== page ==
NASA’s interest in the Earth has been to study geological, geophysical, atmospheric, and space processes and to try to understand how they interact to produce Earth’s complex environment, including its changes (e.g., climate studies). More recently NASA has also focused on the discovery of planets orbiting nearby stars, with special interest in finding Earth-like worlds. The PlanetQuest site at JPL indicates that presently we know of 347 exosolar planets orbiting 293 stars, with a total of 0 known Earth-like planets; Kepler was recently launched to search for new Earths.

An even more robust scientific mission — the Terrestrial Planet Finder concept — is currently under study. In 2001, the National Research Council explained the motivation for and the high priority of finding Earth-like planets: “The discovery of life on another planet is potentially one of the most important scientific advances of this century, let alone this decade, and it would have enormous philosophical implications.” As we approach the 2015 Maslow Window, the detection and exploration of Earth-like planets and the search for extraterrestrial life — the two fundamental drivers of human expansion into the cosmos — will become even more riveting as raw human exploration passions, in the spirit of Apollo, begin to engulf the global public.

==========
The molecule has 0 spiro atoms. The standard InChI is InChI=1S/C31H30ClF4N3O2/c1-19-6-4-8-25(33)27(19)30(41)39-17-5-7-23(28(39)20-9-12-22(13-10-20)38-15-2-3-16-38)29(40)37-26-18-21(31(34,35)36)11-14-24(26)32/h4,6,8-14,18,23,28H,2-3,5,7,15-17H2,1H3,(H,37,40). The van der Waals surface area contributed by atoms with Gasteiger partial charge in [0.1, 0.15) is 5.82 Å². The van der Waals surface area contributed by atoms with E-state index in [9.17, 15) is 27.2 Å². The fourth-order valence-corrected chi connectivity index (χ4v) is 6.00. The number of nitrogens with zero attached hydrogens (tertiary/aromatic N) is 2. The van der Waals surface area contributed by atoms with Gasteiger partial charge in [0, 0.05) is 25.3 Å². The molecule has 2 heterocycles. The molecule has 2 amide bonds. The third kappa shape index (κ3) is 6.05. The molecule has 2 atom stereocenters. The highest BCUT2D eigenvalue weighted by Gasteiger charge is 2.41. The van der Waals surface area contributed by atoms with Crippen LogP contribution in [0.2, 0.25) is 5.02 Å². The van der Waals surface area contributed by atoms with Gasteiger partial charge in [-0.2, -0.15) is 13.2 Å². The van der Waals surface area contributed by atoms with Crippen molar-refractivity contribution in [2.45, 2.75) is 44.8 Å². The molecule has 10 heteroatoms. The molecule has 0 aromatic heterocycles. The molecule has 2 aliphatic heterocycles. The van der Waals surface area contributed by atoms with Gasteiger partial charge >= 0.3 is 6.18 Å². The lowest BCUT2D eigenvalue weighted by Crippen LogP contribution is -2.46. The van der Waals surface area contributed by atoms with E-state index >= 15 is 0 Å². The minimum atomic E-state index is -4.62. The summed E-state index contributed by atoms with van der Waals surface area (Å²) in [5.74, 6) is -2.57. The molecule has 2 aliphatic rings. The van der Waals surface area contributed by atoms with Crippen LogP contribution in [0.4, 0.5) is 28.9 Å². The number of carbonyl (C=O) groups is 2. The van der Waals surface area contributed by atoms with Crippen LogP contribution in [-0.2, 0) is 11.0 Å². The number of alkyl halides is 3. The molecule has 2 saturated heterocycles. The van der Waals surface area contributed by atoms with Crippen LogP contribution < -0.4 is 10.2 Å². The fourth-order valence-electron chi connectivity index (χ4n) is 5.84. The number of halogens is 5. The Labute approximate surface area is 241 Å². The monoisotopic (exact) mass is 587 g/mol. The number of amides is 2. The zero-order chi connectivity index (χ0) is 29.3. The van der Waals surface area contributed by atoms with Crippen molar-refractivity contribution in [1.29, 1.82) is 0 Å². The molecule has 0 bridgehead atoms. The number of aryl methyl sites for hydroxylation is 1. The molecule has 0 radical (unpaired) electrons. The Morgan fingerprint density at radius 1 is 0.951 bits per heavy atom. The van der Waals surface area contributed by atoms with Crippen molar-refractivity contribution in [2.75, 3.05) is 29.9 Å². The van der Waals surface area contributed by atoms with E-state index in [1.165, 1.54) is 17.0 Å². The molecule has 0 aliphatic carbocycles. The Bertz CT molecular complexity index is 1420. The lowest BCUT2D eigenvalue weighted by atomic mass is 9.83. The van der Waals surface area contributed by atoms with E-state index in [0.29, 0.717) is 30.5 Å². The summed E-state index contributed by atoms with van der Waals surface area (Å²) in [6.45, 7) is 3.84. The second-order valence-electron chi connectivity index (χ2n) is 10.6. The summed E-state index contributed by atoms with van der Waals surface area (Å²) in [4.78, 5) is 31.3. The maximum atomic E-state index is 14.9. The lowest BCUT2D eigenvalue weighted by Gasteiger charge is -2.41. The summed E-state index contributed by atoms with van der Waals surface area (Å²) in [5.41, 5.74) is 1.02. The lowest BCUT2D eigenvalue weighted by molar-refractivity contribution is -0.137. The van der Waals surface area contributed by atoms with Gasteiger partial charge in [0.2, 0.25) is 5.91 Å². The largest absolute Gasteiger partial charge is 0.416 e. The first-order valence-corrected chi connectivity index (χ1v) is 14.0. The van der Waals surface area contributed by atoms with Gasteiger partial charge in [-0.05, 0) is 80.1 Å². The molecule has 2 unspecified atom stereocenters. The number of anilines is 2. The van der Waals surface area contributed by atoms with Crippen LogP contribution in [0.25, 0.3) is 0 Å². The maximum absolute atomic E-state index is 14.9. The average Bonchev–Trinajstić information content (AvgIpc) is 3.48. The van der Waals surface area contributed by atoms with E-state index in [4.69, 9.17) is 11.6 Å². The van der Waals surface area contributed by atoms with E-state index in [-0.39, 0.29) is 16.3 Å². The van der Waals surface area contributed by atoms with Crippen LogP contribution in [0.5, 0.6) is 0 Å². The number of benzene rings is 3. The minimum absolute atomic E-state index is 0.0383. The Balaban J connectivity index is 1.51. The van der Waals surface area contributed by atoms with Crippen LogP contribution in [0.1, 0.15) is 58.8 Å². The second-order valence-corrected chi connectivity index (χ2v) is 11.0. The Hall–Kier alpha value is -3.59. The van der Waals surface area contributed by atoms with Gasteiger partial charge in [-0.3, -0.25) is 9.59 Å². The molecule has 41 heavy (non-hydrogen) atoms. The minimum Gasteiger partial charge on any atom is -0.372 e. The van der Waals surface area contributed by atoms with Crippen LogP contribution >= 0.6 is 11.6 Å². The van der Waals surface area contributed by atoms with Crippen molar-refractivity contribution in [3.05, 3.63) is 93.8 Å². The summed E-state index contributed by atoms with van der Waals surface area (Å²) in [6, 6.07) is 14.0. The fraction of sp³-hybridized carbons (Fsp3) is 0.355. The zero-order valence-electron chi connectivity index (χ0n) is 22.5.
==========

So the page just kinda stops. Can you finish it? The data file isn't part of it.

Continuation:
6. Astronauts as the Prophets of Space: According to comparative sociologist Fred L. Polak (The Image of the Future, 1961), writing during the 1960s Apollo Maslow Window, the Jewish prophets are the “Founding Fathers of Utopia” and bring renewed faith. They can foresee the future and respond to the challenge of the times.